French Pension Reform Will Go Nowhere

Have you seen the photo of the one million French people protesting Emmanuel Macron’s pension reform? It is pretty darned breathtaking. If you were in the middle of it, a snack and a bathroom break would be a long struggle. Trade unions are urging even more strikes, far be it that they urge more work to make up for the shortfall in funding of these retirement plans.

We have the same problem here with Social Security and the can gets kicked down the road. We all think we deserve our Social Security. We paid into it. Unfortunately, when it was designed the number of retirees was tiny compared to the number of taxpayers. Like the deceptive computer models for coming famine or climate disaster, there was no allowance made for adjustments to changing future conditions.

Tragically, the retirement funding scheme that could have worked was in place already. But some politician thought he could get reelected if part of the process was taken from us and given to the government.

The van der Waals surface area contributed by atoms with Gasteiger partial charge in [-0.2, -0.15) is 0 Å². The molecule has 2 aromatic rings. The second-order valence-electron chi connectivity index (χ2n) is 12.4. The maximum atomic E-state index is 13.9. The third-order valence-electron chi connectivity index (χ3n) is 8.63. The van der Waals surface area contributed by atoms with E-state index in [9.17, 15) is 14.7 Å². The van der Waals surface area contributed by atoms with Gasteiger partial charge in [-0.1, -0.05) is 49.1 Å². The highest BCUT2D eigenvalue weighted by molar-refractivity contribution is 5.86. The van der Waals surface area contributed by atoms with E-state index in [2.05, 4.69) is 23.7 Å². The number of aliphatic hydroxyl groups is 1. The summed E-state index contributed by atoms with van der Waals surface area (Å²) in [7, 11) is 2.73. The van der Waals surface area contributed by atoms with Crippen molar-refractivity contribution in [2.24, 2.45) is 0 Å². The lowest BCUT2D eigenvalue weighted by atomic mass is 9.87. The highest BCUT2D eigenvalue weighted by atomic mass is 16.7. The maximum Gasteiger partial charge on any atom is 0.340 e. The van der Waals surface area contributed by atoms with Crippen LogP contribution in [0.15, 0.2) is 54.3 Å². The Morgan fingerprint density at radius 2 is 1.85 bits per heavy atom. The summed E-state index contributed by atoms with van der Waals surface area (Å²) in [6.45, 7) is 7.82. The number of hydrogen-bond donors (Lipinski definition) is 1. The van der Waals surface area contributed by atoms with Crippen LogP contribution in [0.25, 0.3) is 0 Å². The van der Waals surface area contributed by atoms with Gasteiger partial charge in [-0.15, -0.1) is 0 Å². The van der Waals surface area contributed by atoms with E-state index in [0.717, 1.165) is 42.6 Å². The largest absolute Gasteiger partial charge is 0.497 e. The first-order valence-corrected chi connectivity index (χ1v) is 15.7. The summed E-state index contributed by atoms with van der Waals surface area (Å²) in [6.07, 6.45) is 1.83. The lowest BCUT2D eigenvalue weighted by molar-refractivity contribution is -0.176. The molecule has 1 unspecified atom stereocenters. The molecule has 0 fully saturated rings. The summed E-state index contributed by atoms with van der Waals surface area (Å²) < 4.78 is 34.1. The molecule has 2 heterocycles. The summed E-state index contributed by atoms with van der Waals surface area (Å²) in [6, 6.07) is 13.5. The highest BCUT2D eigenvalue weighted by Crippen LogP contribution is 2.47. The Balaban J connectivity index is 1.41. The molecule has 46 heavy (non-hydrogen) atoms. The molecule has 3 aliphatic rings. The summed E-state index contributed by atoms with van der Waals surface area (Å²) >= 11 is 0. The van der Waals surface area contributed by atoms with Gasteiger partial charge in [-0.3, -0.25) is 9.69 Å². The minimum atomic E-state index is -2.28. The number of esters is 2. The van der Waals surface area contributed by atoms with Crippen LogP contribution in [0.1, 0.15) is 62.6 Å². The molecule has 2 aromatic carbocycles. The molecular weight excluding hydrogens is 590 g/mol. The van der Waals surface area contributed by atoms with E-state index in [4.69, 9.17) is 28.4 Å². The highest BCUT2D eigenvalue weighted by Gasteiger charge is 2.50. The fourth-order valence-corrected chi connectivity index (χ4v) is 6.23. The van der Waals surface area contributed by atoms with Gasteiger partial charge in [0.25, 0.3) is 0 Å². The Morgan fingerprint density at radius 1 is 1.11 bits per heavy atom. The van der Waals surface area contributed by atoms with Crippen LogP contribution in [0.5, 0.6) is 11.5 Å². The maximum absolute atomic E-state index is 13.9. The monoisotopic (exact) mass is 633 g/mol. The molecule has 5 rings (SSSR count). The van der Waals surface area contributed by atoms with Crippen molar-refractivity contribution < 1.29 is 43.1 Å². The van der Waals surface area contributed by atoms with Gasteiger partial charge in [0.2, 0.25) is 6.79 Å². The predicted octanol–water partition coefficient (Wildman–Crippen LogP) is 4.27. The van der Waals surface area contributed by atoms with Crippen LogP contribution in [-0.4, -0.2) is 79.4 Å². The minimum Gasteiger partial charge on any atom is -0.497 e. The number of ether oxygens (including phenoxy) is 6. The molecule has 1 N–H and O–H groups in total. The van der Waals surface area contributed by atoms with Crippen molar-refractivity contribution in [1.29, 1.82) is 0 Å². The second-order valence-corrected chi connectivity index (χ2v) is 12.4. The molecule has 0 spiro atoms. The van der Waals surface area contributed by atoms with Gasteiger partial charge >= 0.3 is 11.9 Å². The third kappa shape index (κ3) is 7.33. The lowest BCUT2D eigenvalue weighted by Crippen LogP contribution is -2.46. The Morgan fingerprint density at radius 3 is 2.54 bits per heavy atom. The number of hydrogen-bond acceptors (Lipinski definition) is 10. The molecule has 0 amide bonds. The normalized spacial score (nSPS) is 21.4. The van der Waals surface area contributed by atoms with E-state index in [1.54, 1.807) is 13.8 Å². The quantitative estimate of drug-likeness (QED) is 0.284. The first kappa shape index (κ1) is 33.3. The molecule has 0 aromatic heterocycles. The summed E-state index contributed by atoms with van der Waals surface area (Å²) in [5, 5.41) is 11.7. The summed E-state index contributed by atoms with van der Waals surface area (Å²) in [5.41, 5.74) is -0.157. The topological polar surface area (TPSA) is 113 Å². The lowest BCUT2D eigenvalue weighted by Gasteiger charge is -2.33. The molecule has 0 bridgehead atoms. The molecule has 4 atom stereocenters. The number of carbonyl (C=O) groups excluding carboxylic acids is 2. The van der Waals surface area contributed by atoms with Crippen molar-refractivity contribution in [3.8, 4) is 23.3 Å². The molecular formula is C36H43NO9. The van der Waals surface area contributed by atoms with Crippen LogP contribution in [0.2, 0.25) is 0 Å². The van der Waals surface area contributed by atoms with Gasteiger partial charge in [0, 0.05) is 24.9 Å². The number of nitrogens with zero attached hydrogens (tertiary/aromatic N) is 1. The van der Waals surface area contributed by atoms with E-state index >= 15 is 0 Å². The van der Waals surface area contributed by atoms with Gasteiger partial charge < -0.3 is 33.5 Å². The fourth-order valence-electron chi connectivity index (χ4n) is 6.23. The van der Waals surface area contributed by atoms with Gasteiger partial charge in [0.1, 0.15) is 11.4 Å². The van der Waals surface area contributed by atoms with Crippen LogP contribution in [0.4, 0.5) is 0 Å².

People all over the world have saved for their retirement. Others have their whole adult life ahead of them and only need to borrow some cash to make their dreams come true. A more direct way to connect savers with borrowers would be through borrowers selling stock and savers buying shares. The system exists.

The idea that savings must be managed or redistributed by government is flawed as evidenced by the waste within the Department of Defense.

The Pentagon failed its fifth audit, not accounting for $220 billion in government property furnished to contractors just last week. In November of 2022 the DOD could not prove expenditures for 61% of its $3.5 trillion in assets. I ask, is the U.S. government to be trusted with our “investments?” If we invest in a private company and it commits fraud we have recourse through the courts. It doesn’t work that way with government. As my dad said years ago when the Farmers Home Administration reneged on our house project, “You can’t fight city hall.”

Anyone who has diversified savings has seen the comparably miserable return on investment offered by Social Security.

The U.S. government is paying interest on the garganchuan debt we owe. Interest rates have risen and so has the cost to our government. But they keep on spending.

The most equitable way to fund retirement is to connect savers with borrowers so the borrowers can pay interest to use cash earned by savers over the years. The closer the connection we can make between them, the less waste and more cash available for each.

It is no surprise that French unions are urging strikes. Unions are like government; force is their language. Fair exchange makes them feel cheated.

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